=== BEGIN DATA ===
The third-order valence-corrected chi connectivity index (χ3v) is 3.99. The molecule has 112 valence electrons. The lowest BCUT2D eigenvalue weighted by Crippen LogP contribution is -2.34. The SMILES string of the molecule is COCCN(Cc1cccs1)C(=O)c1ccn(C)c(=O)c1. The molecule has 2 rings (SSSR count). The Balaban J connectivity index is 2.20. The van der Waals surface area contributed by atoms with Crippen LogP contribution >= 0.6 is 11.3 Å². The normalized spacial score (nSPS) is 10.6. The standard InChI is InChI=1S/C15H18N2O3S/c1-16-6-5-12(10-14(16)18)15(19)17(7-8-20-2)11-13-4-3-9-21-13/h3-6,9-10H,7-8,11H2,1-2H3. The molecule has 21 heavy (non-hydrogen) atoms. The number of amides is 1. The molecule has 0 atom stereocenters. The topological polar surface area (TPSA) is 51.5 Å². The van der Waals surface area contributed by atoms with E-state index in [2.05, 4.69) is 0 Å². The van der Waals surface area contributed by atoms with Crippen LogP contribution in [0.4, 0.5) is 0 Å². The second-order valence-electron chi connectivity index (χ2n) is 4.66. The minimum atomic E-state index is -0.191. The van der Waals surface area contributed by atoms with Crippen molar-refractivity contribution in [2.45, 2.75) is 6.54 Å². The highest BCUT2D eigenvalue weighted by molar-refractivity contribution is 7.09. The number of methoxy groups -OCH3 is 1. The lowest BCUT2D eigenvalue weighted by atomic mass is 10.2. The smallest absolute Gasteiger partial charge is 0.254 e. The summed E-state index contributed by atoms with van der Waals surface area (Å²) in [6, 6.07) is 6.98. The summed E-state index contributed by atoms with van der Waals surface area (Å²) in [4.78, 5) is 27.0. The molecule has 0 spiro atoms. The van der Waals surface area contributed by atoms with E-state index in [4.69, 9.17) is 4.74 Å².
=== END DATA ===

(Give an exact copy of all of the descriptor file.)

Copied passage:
The third-order valence-corrected chi connectivity index (χ3v) is 3.99. The molecule has 112 valence electrons. The lowest BCUT2D eigenvalue weighted by Crippen LogP contribution is -2.34. The SMILES string of the molecule is COCCN(Cc1cccs1)C(=O)c1ccn(C)c(=O)c1. The molecule has 2 rings (SSSR count). The Balaban J connectivity index is 2.20. The van der Waals surface area contributed by atoms with Crippen LogP contribution >= 0.6 is 11.3 Å². The normalized spacial score (nSPS) is 10.6. The standard InChI is InChI=1S/C15H18N2O3S/c1-16-6-5-12(10-14(16)18)15(19)17(7-8-20-2)11-13-4-3-9-21-13/h3-6,9-10H,7-8,11H2,1-2H3. The molecule has 21 heavy (non-hydrogen) atoms. The number of amides is 1. The molecule has 0 atom stereocenters. The topological polar surface area (TPSA) is 51.5 Å². The van der Waals surface area contributed by atoms with E-state index in [2.05, 4.69) is 0 Å². The van der Waals surface area contributed by atoms with Crippen LogP contribution in [0.4, 0.5) is 0 Å². The second-order valence-electron chi connectivity index (χ2n) is 4.66. The minimum atomic E-state index is -0.191. The van der Waals surface area contributed by atoms with Crippen molar-refractivity contribution in [2.45, 2.75) is 6.54 Å². The highest BCUT2D eigenvalue weighted by molar-refractivity contribution is 7.09. The number of methoxy groups -OCH3 is 1. The lowest BCUT2D eigenvalue weighted by atomic mass is 10.2. The smallest absolute Gasteiger partial charge is 0.254 e. The summed E-state index contributed by atoms with van der Waals surface area (Å²) in [6, 6.07) is 6.98. The summed E-state index contributed by atoms with van der Waals surface area (Å²) in [4.78, 5) is 27.0. The molecule has 0 spiro atoms. The van der Waals surface area contributed by atoms with E-state index in [4.69, 9.17) is 4.74 Å².